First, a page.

Problems At School?
Resources can be found at: http://tellbullyingtell.weebly.com/
- Unwanted, aggressive behavior that involves a real or perceived power imbalance.
- The behavior is repeated over time and intended to cause distress.
- Bullying includes actions such as making threats, spreading rumors, harming someone physically or verbally, and excluding someone from a group on purpose.
*** There are many other types of aggressive behavior that don’t fit the definition of bullying. This does not mean that they are any less serious or require less attention than bullying. Rather, these behaviors require different prevention and response strategies.
- Bullying that takes place using electronic technology.
- Examples of cyberbullying include mean text messages or emails, rumors sent by email or posted on social networking sites, and embarrassing pictures, videos, websites, or fake profiles.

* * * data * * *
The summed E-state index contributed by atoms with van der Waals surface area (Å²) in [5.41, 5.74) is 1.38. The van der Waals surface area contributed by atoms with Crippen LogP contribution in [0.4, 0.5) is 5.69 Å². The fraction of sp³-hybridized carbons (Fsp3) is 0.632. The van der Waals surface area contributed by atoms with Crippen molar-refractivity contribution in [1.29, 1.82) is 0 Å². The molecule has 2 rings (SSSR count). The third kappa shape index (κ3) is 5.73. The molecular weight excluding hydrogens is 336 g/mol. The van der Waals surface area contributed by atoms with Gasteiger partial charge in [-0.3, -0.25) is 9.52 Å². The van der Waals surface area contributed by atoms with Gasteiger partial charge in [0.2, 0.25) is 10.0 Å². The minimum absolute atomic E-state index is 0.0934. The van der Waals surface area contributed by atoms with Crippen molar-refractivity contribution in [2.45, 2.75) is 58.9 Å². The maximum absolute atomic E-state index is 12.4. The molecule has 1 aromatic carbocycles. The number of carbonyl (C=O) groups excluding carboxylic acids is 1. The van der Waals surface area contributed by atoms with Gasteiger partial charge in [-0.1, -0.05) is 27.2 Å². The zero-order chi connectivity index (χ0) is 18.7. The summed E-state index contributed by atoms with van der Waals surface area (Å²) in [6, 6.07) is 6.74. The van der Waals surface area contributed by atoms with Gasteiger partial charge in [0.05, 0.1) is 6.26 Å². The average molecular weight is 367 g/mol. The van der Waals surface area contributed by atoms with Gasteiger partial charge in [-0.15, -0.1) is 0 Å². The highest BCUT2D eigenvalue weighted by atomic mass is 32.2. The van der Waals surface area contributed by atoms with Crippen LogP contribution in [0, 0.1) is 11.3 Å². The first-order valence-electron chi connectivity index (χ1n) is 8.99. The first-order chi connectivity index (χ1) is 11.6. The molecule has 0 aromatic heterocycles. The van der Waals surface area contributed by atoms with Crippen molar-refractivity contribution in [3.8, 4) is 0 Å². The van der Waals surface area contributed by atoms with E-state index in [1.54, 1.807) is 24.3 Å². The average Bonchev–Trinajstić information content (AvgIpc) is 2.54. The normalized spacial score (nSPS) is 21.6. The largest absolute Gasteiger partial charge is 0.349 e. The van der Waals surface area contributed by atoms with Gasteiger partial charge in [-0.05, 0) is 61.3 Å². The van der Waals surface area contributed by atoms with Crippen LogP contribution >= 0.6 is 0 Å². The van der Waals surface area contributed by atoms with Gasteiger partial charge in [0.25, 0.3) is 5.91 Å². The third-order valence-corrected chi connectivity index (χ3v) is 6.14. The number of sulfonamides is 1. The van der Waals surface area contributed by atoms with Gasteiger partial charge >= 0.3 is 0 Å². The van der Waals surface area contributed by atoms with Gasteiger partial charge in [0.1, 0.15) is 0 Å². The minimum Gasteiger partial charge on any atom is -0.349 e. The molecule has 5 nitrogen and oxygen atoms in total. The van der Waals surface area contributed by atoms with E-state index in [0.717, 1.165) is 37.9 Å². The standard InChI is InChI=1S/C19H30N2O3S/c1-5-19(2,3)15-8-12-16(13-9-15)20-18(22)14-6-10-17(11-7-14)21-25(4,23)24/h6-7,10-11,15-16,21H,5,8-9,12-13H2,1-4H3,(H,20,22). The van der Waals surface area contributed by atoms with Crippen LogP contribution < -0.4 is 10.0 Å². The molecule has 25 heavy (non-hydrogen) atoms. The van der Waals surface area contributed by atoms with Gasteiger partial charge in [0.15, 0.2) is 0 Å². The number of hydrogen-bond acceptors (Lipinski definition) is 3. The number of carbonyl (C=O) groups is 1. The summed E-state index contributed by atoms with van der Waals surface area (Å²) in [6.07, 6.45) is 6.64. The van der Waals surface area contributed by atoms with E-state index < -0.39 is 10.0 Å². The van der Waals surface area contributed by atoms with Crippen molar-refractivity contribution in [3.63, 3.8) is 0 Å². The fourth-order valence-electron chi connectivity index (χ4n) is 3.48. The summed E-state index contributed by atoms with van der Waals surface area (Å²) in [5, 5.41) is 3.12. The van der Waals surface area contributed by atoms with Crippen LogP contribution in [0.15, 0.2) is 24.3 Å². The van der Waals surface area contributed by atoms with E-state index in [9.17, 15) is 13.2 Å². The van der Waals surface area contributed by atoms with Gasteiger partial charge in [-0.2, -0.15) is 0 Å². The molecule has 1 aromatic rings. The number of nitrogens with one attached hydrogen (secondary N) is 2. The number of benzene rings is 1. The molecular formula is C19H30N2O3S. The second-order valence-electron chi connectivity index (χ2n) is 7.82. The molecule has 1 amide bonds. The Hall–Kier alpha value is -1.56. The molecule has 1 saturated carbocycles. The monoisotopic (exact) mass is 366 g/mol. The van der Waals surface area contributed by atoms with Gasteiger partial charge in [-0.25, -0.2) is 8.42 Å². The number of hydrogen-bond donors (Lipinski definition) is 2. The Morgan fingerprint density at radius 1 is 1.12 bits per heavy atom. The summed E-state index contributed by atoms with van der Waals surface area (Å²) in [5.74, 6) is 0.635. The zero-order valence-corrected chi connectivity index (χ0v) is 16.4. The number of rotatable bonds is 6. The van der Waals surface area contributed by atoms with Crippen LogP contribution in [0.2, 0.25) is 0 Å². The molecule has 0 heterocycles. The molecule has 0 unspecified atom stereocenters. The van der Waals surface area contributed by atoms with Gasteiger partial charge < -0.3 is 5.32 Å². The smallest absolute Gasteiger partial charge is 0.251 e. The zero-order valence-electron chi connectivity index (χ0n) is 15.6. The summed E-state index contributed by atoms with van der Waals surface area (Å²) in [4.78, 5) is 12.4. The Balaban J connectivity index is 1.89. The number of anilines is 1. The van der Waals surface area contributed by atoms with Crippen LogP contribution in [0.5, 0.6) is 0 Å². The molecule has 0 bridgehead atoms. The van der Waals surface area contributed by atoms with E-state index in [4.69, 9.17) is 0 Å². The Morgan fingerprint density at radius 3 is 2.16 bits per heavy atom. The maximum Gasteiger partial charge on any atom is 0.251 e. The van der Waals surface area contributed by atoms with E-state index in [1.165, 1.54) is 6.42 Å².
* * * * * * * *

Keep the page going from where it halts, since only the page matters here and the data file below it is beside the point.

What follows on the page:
- Under federal civil rights laws, harassment is unwelcome conduct based on a protected class (race, national origin, color, sex, age, disability, religion) that is severe, pervasive, or persistent and creates a hostile environment.
- Although bullying and harassment sometimes overlap, not all bullying is harassment and not all harassment is bullying.
If your situation does NOT meet one of the definitions above, please do one of the following:
Peer Conflict -It is not bullying when two kids with no perceived power imbalance fight, have an argument, or disagree. Conflict resolution or peer mediation may be appropriate for these situations.
If you would like to request a meeting with a counselor please CLICK HERE.
BULLY BUTTON: If your situations DOES meet the definition of bullying or harassment, click HERE!